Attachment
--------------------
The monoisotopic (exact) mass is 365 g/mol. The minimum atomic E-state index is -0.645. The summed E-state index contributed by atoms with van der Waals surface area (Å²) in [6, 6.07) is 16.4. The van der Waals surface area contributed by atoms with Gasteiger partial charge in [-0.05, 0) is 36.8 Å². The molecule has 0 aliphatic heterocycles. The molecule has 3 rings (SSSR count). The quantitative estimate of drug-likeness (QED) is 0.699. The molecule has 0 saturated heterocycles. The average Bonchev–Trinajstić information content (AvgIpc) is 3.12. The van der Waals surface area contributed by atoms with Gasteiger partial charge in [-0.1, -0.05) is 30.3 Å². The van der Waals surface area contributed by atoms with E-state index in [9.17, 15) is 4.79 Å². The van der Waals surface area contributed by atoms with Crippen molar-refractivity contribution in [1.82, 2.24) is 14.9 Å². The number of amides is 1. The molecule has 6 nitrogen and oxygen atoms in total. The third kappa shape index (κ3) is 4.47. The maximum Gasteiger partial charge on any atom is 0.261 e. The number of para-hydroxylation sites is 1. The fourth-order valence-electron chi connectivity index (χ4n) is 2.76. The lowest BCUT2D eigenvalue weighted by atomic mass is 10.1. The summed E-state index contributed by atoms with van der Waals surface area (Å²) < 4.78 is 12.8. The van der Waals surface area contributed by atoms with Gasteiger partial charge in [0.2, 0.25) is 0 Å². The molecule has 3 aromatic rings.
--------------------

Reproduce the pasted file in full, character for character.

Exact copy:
The monoisotopic (exact) mass is 365 g/mol. The minimum atomic E-state index is -0.645. The summed E-state index contributed by atoms with van der Waals surface area (Å²) in [6, 6.07) is 16.4. The van der Waals surface area contributed by atoms with Gasteiger partial charge in [-0.05, 0) is 36.8 Å². The molecule has 0 aliphatic heterocycles. The molecule has 3 rings (SSSR count). The quantitative estimate of drug-likeness (QED) is 0.699. The molecule has 0 saturated heterocycles. The average Bonchev–Trinajstić information content (AvgIpc) is 3.12. The van der Waals surface area contributed by atoms with Gasteiger partial charge in [-0.1, -0.05) is 30.3 Å². The van der Waals surface area contributed by atoms with E-state index in [9.17, 15) is 4.79 Å². The van der Waals surface area contributed by atoms with Crippen molar-refractivity contribution in [1.82, 2.24) is 14.9 Å². The number of amides is 1. The molecule has 6 nitrogen and oxygen atoms in total. The third kappa shape index (κ3) is 4.47. The maximum Gasteiger partial charge on any atom is 0.261 e. The number of para-hydroxylation sites is 1. The fourth-order valence-electron chi connectivity index (χ4n) is 2.76. The lowest BCUT2D eigenvalue weighted by atomic mass is 10.1. The summed E-state index contributed by atoms with van der Waals surface area (Å²) < 4.78 is 12.8. The van der Waals surface area contributed by atoms with Gasteiger partial charge in [0.2, 0.25) is 0 Å². The molecule has 3 aromatic rings.